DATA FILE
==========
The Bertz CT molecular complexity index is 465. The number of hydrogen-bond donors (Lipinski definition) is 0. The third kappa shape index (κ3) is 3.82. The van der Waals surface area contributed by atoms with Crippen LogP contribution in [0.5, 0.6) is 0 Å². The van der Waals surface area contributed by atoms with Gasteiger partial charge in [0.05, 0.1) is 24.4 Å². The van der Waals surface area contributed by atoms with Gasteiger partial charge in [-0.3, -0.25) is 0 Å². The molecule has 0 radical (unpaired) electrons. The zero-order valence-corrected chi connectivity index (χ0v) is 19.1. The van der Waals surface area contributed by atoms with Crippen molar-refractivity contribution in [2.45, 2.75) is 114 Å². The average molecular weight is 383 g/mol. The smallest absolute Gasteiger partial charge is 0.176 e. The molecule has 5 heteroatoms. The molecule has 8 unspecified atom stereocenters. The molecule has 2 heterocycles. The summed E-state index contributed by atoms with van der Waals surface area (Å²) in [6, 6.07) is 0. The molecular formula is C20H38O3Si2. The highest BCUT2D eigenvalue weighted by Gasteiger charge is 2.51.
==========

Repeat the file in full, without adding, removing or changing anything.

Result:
The Bertz CT molecular complexity index is 465. The number of hydrogen-bond donors (Lipinski definition) is 0. The third kappa shape index (κ3) is 3.82. The van der Waals surface area contributed by atoms with Crippen LogP contribution in [0.5, 0.6) is 0 Å². The van der Waals surface area contributed by atoms with Gasteiger partial charge in [0.05, 0.1) is 24.4 Å². The van der Waals surface area contributed by atoms with Gasteiger partial charge in [-0.3, -0.25) is 0 Å². The molecule has 0 radical (unpaired) electrons. The zero-order valence-corrected chi connectivity index (χ0v) is 19.1. The van der Waals surface area contributed by atoms with Crippen molar-refractivity contribution in [2.45, 2.75) is 114 Å². The average molecular weight is 383 g/mol. The smallest absolute Gasteiger partial charge is 0.176 e. The molecule has 5 heteroatoms. The molecule has 8 unspecified atom stereocenters. The molecule has 2 heterocycles. The summed E-state index contributed by atoms with van der Waals surface area (Å²) in [6, 6.07) is 0. The molecular formula is C20H38O3Si2. The highest BCUT2D eigenvalue weighted by Gasteiger charge is 2.51.